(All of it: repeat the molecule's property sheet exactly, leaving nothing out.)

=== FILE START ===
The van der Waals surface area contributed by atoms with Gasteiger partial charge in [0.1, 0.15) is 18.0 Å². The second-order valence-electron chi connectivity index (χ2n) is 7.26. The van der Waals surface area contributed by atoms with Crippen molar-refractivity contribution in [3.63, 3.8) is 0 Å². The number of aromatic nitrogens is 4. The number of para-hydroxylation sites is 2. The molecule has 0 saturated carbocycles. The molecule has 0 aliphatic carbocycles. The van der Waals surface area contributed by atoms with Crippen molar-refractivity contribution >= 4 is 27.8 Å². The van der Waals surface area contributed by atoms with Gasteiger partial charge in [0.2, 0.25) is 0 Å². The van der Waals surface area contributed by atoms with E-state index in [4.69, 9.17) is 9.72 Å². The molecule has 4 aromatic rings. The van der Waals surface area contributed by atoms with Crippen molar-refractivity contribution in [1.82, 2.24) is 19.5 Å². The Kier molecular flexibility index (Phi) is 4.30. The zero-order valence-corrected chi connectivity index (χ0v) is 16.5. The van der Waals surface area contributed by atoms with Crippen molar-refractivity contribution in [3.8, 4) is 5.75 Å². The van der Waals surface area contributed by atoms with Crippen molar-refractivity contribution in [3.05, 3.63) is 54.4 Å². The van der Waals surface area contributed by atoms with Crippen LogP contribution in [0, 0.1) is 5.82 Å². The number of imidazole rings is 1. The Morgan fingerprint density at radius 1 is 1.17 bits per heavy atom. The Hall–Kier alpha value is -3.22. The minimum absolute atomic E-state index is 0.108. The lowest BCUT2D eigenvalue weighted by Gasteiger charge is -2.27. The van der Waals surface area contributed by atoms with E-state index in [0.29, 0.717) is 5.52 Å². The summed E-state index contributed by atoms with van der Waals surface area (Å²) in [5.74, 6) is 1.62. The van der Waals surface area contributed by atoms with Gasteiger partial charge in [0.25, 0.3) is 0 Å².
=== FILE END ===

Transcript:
The van der Waals surface area contributed by atoms with Gasteiger partial charge in [0.1, 0.15) is 18.0 Å². The second-order valence-electron chi connectivity index (χ2n) is 7.26. The van der Waals surface area contributed by atoms with Crippen molar-refractivity contribution in [3.63, 3.8) is 0 Å². The number of aromatic nitrogens is 4. The number of para-hydroxylation sites is 2. The molecule has 0 saturated carbocycles. The molecule has 0 aliphatic carbocycles. The van der Waals surface area contributed by atoms with Crippen molar-refractivity contribution >= 4 is 27.8 Å². The van der Waals surface area contributed by atoms with Gasteiger partial charge in [0.2, 0.25) is 0 Å². The van der Waals surface area contributed by atoms with E-state index in [4.69, 9.17) is 9.72 Å². The molecule has 4 aromatic rings. The van der Waals surface area contributed by atoms with Crippen molar-refractivity contribution in [1.82, 2.24) is 19.5 Å². The Kier molecular flexibility index (Phi) is 4.30. The zero-order valence-corrected chi connectivity index (χ0v) is 16.5. The van der Waals surface area contributed by atoms with Crippen molar-refractivity contribution in [3.8, 4) is 5.75 Å². The van der Waals surface area contributed by atoms with Crippen molar-refractivity contribution in [3.05, 3.63) is 54.4 Å². The van der Waals surface area contributed by atoms with Crippen LogP contribution in [0, 0.1) is 5.82 Å². The number of imidazole rings is 1. The Morgan fingerprint density at radius 1 is 1.17 bits per heavy atom. The Hall–Kier alpha value is -3.22. The minimum absolute atomic E-state index is 0.108. The lowest BCUT2D eigenvalue weighted by Gasteiger charge is -2.27. The van der Waals surface area contributed by atoms with E-state index in [0.29, 0.717) is 5.52 Å². The summed E-state index contributed by atoms with van der Waals surface area (Å²) in [5.74, 6) is 1.62. The van der Waals surface area contributed by atoms with Gasteiger partial charge in [0.25, 0.3) is 0 Å².